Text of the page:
Excerpt of The Trinity Six by Charles Cumming
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"What happened next?"
"That's right, Calvin. Next."
Somers leaned back in his chair. "Not much." He seemed to regret this answer and rephrased it, searching for more impact. "I watched the ambulance turn past the post office, had a quick smoke, and went back inside. Took the lift up to Crane's room, cleared it out, threw away the bags and catheter, and sent the medical notes down to Patient Records. You could probably check them if you want. Far as the hospital was concerned, a seventy-six-year-old cancer patient had come in suffering from liver failure and died during the night. The sort of thing that happened all the time. It was a new day, a new shift. Time to move on."
"What about him?"
"You never heard another word?"
Somers looked as if he had been asked an idiotic question. That was the trouble with intellectuals. So fucking stupid.
"Why would I hear another word?" He took a long draw on the pint and did something with his eyes which made Gaddis want to deck him. "Presumably he was given a new identity. Presumably he enjoyed another ten years of happy life and died peacefully in his bed. Who knows?"
Two smokers, one coming in, one going out, pushed past their table. Gaddis was obliged to move a leg out of the way.
"And you never breathed a word about it? Nobody asked you any questions? Nobody apart from Charlotte has brought up this subject for over ten years?"
"You could say that, yeah."
Gaddis sensed a lie here, but knew there was no point pursuing it. Somers was the type who shut down once you caught him in a contradiction. He said: "And did Crane talk? What kind of man was he? What did he look like?"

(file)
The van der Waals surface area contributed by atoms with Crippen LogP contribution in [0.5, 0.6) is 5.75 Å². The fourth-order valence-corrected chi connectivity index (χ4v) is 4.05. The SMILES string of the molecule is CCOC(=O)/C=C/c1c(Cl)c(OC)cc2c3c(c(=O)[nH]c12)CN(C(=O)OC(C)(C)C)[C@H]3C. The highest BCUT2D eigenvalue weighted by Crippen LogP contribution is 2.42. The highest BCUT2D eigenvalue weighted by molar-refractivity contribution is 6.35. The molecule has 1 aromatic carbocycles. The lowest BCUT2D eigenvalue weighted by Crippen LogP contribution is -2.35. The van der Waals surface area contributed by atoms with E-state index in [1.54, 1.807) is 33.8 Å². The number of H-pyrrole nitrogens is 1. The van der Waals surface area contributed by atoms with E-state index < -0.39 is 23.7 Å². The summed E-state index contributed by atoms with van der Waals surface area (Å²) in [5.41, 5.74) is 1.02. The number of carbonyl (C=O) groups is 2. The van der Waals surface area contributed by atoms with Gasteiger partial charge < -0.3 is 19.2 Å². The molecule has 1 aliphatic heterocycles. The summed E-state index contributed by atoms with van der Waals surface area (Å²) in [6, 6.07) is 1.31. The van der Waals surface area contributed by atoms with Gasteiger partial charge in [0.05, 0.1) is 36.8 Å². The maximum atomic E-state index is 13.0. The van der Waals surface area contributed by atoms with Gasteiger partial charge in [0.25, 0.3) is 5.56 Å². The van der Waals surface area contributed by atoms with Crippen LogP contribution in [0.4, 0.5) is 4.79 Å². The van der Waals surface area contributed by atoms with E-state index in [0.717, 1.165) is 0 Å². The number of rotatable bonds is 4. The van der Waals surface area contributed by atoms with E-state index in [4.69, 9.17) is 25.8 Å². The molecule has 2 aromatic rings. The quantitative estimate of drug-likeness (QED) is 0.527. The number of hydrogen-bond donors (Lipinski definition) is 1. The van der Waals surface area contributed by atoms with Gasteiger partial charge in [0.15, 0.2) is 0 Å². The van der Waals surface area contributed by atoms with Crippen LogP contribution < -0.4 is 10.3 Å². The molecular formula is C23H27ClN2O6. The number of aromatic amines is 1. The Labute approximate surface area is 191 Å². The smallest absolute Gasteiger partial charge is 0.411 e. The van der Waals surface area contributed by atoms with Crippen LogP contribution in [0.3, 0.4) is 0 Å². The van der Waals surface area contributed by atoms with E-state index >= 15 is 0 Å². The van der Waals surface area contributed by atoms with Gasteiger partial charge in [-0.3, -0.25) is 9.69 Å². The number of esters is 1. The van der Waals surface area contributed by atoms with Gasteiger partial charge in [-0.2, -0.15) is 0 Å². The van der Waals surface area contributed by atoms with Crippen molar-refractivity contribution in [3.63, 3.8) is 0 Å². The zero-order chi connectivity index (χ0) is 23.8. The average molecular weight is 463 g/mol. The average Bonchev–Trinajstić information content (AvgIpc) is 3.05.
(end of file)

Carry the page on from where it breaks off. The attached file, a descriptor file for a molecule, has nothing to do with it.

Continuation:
Somers laughed. "You don't do this very often, do you, Professor?"
It was true. Sam Gaddis didn't often meet male nurses in pubs on the outskirts of London and try to extract information about seventy-six-year-old diplomats whose deaths had been faked by men who paid out twenty grand in return for a lifetime of silence. He was divorced and forty-three. He was a senior lecturer in Russian History at University College London. His normal beat was Pushkin, Stalin, Gorbachev. Nevertheless, that remark took him to the edge of his patience and he said: "And how often do you do it, Calvin?" just so that Somers knew where he stood.
The reply did the trick. A little frown of panic appeared in the gap between Somers's eyes which he tried, without success, to force away. The nurse sought refuge in some peanuts and got salt on his fingers as he wrestled with the packet.
"Look," he said, "Crane didn't speak at all. Before he was admitted, they'd given him a mild anaesthetic which had rendered him unconscious. He had grey hair, shaved to look like he'd undergone chemotherapy, but his skin was too healthy for a man supposedly in his condition. He probably weighed about seventy kilos, between five foot ten and six foot. I never saw his eyes, on account of the fact they were always closed. That good enough for you?"
Gaddis didn't answer immediately. He didn't need to. He let the silence speak for him. "And Henderson?"
"What about him?"
"What kind of man was he? What did he look like? All you've told me so far is that he wore a long black overcoat and sounded like somebody doing a bad impression of David Niven."
Somers turned his head and stared at the far corner of the room.
"Charlotte never told you?"
"Told me what?"
Somers blinked rapidly and said: "Pass me that newspaper."
There was a damp, discarded copy of The Times lying in a trickle of beer on the next-door table. A black girl listening to a pink iPod smiled her assent when Gaddis asked if he could take it. He straightened it out and handed the newspaper across the table.
"You've heard of the Leighton Inquiry?" Somers asked.
Leighton was a judicial inquiry into an aspect of government policy relating to the war in Afghanistan. Gaddis had heard of it. He had read the op-eds, caught the reports on Channel Four News.
Excerpted from The Trinity Six
by Charles Cumming. Copyright © 2011 by Charles Cumming.
Excerpted by permission of St. Martin's Press. All rights
reserved. No part of this excerpt may be reproduced or reprinted
without permission in writing from the publisher.